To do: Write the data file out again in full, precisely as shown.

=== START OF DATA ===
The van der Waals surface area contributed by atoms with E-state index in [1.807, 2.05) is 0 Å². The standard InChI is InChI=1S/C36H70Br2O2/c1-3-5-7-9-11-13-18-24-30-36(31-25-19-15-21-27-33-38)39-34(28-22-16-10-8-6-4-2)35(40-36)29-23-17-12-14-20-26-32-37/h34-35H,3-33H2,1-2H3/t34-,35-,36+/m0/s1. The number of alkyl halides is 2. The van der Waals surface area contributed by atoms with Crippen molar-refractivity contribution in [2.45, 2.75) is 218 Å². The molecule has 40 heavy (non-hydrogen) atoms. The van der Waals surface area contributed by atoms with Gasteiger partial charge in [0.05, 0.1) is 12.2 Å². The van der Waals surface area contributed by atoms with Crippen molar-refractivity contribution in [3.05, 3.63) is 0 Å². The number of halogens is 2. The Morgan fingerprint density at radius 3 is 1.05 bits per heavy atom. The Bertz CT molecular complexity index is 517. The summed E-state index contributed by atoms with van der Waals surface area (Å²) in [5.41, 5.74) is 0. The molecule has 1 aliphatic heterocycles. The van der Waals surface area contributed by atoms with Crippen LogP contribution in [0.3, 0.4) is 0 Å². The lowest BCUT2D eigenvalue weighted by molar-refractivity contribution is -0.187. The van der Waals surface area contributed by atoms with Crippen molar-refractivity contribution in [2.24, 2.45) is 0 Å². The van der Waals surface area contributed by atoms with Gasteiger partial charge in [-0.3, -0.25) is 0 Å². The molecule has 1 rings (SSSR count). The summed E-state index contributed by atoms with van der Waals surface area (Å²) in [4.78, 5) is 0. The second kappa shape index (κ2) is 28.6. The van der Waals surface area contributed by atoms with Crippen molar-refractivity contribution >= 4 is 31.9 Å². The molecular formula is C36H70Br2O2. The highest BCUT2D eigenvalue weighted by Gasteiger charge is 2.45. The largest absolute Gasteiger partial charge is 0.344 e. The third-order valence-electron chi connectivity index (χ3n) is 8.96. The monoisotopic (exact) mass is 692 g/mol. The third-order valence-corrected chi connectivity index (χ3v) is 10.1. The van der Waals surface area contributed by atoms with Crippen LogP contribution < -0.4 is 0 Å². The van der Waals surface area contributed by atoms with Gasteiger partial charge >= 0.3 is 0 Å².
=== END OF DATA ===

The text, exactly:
The van der Waals surface area contributed by atoms with E-state index in [1.807, 2.05) is 0 Å². The standard InChI is InChI=1S/C36H70Br2O2/c1-3-5-7-9-11-13-18-24-30-36(31-25-19-15-21-27-33-38)39-34(28-22-16-10-8-6-4-2)35(40-36)29-23-17-12-14-20-26-32-37/h34-35H,3-33H2,1-2H3/t34-,35-,36+/m0/s1. The number of alkyl halides is 2. The van der Waals surface area contributed by atoms with Crippen molar-refractivity contribution in [2.45, 2.75) is 218 Å². The molecule has 40 heavy (non-hydrogen) atoms. The van der Waals surface area contributed by atoms with Gasteiger partial charge in [0.05, 0.1) is 12.2 Å². The van der Waals surface area contributed by atoms with Crippen molar-refractivity contribution in [3.05, 3.63) is 0 Å². The number of halogens is 2. The Morgan fingerprint density at radius 3 is 1.05 bits per heavy atom. The Bertz CT molecular complexity index is 517. The summed E-state index contributed by atoms with van der Waals surface area (Å²) in [5.41, 5.74) is 0. The molecule has 1 aliphatic heterocycles. The van der Waals surface area contributed by atoms with Crippen LogP contribution in [0.3, 0.4) is 0 Å². The lowest BCUT2D eigenvalue weighted by molar-refractivity contribution is -0.187. The van der Waals surface area contributed by atoms with Crippen molar-refractivity contribution in [2.24, 2.45) is 0 Å². The van der Waals surface area contributed by atoms with Gasteiger partial charge in [-0.3, -0.25) is 0 Å². The molecule has 1 rings (SSSR count). The summed E-state index contributed by atoms with van der Waals surface area (Å²) in [4.78, 5) is 0. The second kappa shape index (κ2) is 28.6. The van der Waals surface area contributed by atoms with Crippen molar-refractivity contribution >= 4 is 31.9 Å². The molecular formula is C36H70Br2O2. The highest BCUT2D eigenvalue weighted by Gasteiger charge is 2.45. The largest absolute Gasteiger partial charge is 0.344 e. The third-order valence-electron chi connectivity index (χ3n) is 8.96. The monoisotopic (exact) mass is 692 g/mol. The third-order valence-corrected chi connectivity index (χ3v) is 10.1. The van der Waals surface area contributed by atoms with Crippen LogP contribution < -0.4 is 0 Å². The van der Waals surface area contributed by atoms with Gasteiger partial charge >= 0.3 is 0 Å².